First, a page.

At long last, I have finally started watching the Korean science-fiction triptych Doomsday Book.I wanted to watch it during my trip to Korea in May, but the film was already gone from the cinemas, even though it opened on April 20. Nice going, distributors (I think it was Lotte).
Doomsday Book is actually three short films, co-directed by Yim Pil-sung and Kim Jee-woon. Kim, of course, is one of Korea’s most highly regarded directors, knowns for constantly trying out different genres — Foul King (comedy about pro-wrestling), Tale of Two Sisters (gothic horror), Bittersweet Life (gangster noir), The Good, the Bad, the Weird (spaghetti western), and I Saw the Devil (hyper-violent and total shite).
Yim Pil-sung, on the other hand, is famous for being total box office poison. Antarctic Journal was a moody, ambient horror film about Korean explorers at the South Pole. It did not quite work, but at least it suggested possibilities and creativity. It also was one of the biggest money losers in Korea history (especially at the time it was released). Hansel & Gretel was a dark reinterpretation of the famous fairy tale. It completely did not work and suggested that the director might be really terrible (I reviewed it at my old website). After those two bombs, Yim was pretty much a filmmaking pariah, with no Korean production company or distributor willing to go anywhere near him.
But the funny thing is, in the Korean movie scene, he is pretty tight with a lot of the top Korean directors. That’s why he shows up in Bong Joon-ho’s The Host as a supporting character. And it also means that when Yim does get to make a movie, he is able to get top actors and support from Korea’s movie scene.
As I said, Doomsday Book is a triptych, with a segment about tainted food creating a zombie panic, a Buddhist robot, and a meteor crashing toward the Earth. Gord Sellar talked a lot about the film already, and, as with most things pertaining to Korean science fiction, he’s a good place to start.
Doomsday Book has been in the works for quite some time. I remember people talking about it years ago, and the Wikipedia page claims that production started in May 2006. But after Yim and Kim filmed their segments, financing fell through, and they were only able to raise the money to finish it last year.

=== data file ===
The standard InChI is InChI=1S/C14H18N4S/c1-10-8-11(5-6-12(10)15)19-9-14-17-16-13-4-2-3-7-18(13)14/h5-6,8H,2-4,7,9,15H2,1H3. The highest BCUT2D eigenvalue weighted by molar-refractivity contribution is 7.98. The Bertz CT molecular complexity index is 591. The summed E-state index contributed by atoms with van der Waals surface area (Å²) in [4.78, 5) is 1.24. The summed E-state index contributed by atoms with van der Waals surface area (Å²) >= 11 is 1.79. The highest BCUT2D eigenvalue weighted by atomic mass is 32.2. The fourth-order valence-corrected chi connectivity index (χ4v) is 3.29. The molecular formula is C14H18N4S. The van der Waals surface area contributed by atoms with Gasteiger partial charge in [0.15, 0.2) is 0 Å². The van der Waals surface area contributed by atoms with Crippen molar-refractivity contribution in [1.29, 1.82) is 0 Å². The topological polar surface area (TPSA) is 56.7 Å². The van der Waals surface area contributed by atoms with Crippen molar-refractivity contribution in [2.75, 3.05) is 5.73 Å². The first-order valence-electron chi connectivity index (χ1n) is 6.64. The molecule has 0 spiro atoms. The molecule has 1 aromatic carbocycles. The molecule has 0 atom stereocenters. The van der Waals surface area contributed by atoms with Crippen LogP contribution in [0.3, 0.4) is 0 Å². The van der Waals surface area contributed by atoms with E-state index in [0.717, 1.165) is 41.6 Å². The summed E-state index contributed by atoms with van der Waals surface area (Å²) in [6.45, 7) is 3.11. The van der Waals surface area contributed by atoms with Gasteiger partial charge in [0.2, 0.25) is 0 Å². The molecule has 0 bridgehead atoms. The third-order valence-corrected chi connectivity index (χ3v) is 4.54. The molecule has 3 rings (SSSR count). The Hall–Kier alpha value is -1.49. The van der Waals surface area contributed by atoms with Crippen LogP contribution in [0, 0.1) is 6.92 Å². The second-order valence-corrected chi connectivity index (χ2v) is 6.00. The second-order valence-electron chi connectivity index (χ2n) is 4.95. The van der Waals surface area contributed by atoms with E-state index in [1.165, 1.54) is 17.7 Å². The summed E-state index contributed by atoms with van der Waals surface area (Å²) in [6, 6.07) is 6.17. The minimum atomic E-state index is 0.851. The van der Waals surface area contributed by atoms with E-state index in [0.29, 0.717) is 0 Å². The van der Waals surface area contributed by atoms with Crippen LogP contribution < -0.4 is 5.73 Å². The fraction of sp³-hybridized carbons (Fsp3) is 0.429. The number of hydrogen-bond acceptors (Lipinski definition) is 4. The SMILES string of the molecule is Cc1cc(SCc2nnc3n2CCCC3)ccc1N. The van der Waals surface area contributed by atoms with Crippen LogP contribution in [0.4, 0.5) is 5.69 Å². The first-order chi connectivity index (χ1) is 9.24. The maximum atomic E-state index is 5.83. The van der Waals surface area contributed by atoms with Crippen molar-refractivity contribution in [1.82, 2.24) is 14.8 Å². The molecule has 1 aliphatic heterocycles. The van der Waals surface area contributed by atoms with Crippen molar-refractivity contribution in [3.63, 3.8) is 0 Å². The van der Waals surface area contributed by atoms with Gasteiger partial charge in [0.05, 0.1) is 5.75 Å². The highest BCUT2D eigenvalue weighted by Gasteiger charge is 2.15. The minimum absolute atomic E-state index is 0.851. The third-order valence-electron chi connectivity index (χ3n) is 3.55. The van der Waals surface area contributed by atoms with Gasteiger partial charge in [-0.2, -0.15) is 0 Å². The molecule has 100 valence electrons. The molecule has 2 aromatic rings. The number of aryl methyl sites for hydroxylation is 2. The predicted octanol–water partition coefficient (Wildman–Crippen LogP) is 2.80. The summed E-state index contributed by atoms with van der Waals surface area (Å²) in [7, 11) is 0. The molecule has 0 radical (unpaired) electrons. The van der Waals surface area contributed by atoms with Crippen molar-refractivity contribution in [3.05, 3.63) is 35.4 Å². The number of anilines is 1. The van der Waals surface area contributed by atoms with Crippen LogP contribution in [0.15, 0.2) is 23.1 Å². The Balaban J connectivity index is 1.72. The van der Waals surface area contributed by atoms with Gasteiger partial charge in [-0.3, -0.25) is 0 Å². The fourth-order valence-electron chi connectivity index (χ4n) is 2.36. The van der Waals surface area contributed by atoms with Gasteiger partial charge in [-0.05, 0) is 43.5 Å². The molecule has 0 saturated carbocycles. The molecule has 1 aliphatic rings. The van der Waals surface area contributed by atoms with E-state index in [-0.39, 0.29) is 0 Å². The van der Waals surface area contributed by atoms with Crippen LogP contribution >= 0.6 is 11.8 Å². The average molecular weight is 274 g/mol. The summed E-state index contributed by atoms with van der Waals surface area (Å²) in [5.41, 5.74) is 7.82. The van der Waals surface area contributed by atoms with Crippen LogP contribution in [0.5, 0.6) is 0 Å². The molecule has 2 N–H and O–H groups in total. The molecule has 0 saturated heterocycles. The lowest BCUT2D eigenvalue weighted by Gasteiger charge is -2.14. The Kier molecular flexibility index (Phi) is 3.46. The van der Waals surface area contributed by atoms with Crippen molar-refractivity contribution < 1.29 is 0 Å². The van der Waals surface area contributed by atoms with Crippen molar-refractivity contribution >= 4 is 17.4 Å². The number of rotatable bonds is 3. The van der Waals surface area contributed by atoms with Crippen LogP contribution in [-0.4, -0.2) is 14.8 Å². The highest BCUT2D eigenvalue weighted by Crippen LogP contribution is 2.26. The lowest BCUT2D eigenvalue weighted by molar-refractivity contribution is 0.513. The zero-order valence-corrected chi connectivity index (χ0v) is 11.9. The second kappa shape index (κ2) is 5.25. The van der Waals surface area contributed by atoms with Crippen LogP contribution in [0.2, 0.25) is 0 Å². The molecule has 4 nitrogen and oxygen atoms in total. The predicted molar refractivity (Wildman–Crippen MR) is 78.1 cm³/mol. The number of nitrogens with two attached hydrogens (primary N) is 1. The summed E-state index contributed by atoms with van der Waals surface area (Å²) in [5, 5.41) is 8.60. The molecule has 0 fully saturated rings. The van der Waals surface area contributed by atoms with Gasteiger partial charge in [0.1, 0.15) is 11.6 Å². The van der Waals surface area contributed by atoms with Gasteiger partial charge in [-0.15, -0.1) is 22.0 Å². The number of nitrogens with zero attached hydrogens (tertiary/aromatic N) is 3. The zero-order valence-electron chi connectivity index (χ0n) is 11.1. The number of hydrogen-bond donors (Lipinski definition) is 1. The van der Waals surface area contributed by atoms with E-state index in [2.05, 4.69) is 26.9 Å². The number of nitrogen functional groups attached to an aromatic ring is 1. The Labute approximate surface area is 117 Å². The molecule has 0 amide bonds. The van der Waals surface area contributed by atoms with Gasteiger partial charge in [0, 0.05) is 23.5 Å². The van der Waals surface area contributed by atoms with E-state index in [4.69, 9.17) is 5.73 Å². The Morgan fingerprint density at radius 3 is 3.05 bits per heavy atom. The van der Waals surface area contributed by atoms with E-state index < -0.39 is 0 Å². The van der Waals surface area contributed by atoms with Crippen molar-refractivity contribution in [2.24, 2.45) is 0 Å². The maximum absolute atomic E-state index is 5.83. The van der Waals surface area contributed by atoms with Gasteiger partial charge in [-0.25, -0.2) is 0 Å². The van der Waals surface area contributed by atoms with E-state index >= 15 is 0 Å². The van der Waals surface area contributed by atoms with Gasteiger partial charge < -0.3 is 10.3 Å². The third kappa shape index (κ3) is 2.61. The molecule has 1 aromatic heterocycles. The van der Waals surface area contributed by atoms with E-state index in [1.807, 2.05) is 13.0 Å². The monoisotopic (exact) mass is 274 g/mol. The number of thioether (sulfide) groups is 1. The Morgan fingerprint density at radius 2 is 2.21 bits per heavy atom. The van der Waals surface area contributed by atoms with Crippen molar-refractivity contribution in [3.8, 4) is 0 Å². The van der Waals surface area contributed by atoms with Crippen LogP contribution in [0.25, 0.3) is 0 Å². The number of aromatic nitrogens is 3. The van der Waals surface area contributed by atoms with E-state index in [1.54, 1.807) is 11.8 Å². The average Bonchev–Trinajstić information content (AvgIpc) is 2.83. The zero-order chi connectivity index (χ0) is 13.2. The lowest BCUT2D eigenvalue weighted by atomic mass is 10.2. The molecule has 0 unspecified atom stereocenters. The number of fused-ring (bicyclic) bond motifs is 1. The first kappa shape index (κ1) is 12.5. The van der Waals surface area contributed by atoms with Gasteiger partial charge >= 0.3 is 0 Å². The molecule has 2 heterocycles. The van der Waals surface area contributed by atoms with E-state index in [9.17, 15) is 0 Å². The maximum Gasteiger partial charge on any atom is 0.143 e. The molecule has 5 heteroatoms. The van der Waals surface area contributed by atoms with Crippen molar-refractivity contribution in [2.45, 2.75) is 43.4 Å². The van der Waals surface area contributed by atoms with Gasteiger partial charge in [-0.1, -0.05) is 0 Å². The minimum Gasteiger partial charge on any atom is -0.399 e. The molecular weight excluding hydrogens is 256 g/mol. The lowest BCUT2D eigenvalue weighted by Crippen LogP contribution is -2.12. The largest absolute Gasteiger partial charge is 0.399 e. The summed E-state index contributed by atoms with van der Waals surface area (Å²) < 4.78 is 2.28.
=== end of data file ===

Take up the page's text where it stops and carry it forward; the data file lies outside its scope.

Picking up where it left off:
Oh, SPOILER WARNING, of course.
So far, I have just seen the zombie segment, titled “A Cool New World,” about how a bad apple (literally) and some disgusting recycled organic matter leads to a kind of Mad Cow outbreak that created zombies. There is also a bit of a love story, although it is pretty weak and not terribly important. Mostly people eat tainted meat, then turn into zombies. There’s a lot of blood and gunk, but nothing too crazy violent and gory … In fact, I would say the most disturbing stuff are the real-life clips you see, like of pigs being pushed into pits for being killed during a hoof-and-mouth outbreak.
The amazing thing is that this was filmed in 2006, two years before the US beef freakout that shut down downtown Seoul for several weeks in 2008. Even more amazing, as Gord points out, is the film in no way blames outsiders for the plague, keeping the causes and agency totally directed at Korea. Kind of the opposite of The Host or Kim Seong-su’s coming film Flu (or, for non-s/f, Welcome to Dongmakgol).
Most of the film is, unsurprisingly, satire and social criticism, some of it quite funny and some of it silly. I’m sure I missed a lot of it, as it does come pretty fast and thick at times. There is a good long chunk that comes from a TV news-discussion program called 90-Minute Discussion, obviously a play off of KBS’s 100-Minute Discussion (100분토론). The program has a conservative woman named “Park Ho-Yeong” (actually played by Park Ho-yeong) from the “Hanauidang Best Hospital” who I bet is supposed to be Park Geun-hye of the Hannaradang conservative party (well, the party has changed names now, but that was its old name). Director Bong Joon-ho plays a progressive, wearing a casual hanbok, with a chart showing how the zombie virus outbreak coincides with conservative voting patterns. As the zombie plague gets worse, the show devolves into the host and speakers singing and playing music like from a 1980s university.
Hopefully I will get around to watching the next two segments later this week and post a few thoughts about them.
Anyhow, here’s the first trailer to Doomsday Book (with English subtitles):